During hospitalization in the neonatal intensive care unit (NICU), the brain of the preterm infant undergoes a particularly vulnerable and sensitive period of development. Brain development might be negatively influenced by direct injury as well as by complications of prematurity. Over the past few years, stress has come to be increasingly recognized as a potential risk factor. The NICU environment contains numerous stress factors due to maternal deprivation and over-stimulation, such as light, sound and pain, which conflict with the brain's developmental requirements...
January 2016: Harefuah
Patrizio Sannino, Maria Lorella Giannì, Giovanna De Bon, Camilla Fontana, Odoardo Picciolini, Laura Plevani, Monica Fumagalli, Dario Consonni, Fabio Mosca
BACKGROUND: The Newborn Individualized Developmental Care and Assessment Program (NIDCAP) is based on preterm infant's observation during hospitalization and considers infant's behavior as the key to evaluate the level of neurobehavioral maturation. OBJECTIVES: To evaluate the effectiveness of NIDCAP program on mother's support and infant development. STUDY DESIGN: Non-randomized controlled study, including 43 infants of 32 weeks gestation receiving either a Standard Care (SC) or NIDCAP assessment...
April 2016: Early Human Development
Antonia M Nelson, Pamela J Bedford
UNLABELLED: The purpose of the study is to describe the unique meaning and significance of the essential elements of mothering a preterm infant receiving Newborn Individualized Developmental Care and Assessment Program (NIDCAP) care in a level III NICU. The overall aim was to promote an increased understanding among healthcare practitioners of the experience of this group of women. DESIGN AND METHODS: The authors utilized an existential-phenomenologic method to investigate the experience of 7 mothers of a preterm infant 30weeks gestation or less at birth...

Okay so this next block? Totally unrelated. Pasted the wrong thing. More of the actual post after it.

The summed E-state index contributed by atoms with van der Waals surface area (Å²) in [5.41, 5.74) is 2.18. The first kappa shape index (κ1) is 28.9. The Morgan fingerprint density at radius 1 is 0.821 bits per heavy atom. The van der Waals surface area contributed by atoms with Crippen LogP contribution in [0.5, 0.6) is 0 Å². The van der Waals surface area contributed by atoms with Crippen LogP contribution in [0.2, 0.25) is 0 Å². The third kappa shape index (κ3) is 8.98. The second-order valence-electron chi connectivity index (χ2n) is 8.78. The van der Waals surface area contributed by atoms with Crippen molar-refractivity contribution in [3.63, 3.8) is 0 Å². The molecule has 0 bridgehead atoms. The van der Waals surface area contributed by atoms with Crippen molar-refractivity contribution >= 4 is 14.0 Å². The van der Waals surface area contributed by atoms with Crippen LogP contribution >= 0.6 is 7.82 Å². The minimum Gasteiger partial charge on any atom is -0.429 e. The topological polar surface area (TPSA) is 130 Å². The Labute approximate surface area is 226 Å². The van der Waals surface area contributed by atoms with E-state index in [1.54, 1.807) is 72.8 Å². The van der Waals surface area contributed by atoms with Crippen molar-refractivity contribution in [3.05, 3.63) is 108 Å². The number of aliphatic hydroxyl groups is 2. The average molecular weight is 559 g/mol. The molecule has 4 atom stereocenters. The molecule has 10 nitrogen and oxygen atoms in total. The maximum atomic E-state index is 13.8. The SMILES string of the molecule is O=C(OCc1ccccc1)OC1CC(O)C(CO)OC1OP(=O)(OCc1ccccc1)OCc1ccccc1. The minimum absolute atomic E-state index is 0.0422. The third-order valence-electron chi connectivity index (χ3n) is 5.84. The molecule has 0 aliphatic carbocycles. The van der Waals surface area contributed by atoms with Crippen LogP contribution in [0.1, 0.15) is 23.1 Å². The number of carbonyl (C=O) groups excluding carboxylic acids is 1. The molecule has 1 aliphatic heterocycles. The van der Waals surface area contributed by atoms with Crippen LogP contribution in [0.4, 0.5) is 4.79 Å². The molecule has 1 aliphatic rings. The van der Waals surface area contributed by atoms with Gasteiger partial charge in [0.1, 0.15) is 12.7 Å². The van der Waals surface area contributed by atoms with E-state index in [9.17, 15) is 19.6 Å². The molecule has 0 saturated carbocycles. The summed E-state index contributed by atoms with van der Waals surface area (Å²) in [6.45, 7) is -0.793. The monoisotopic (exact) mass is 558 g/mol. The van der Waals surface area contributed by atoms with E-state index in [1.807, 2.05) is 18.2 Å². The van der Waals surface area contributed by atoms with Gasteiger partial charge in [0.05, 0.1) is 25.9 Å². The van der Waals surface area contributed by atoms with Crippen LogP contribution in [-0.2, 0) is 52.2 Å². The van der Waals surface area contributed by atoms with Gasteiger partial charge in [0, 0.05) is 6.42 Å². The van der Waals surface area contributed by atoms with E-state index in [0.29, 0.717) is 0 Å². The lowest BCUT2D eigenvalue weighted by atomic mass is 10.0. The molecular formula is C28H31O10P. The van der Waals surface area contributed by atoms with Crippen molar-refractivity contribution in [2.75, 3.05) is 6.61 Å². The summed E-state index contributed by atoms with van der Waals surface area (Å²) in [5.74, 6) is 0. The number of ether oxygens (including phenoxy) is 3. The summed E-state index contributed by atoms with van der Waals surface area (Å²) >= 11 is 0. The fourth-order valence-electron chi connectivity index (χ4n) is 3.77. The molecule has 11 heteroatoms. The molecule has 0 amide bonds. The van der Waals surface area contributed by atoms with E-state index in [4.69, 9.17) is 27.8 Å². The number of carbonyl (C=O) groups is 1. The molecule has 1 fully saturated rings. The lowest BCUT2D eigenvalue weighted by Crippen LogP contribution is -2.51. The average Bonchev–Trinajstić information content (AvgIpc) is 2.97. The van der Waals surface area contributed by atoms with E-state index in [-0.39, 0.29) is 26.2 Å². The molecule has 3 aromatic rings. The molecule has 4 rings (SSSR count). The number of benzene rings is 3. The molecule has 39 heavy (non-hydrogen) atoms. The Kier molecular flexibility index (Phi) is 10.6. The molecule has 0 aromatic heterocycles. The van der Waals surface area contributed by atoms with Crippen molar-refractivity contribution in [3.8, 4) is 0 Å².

July 2016: Journal of Pediatric Nursing
Yu-Wen Wang, Ying-Ju Chang
The Newborn Individualized Developmental Care and Assessment Program (NIDCAP), based on the Synactive Theory, is applied to improve brain development in premature and illness infants within a supportive environment. The NIDCAP has been used widely in the clinical setting. The aim of this article was to systematically review research published between 2000 and 2013 that relates to the evidence and application of developmental care. Most studies support the effectiveness of developmental care in terms of facilitating the healthy growth of premature infants, reducing oxygen dependence, reducing hospitalization times, and improving neurodevelopmental outcomes at two years of age...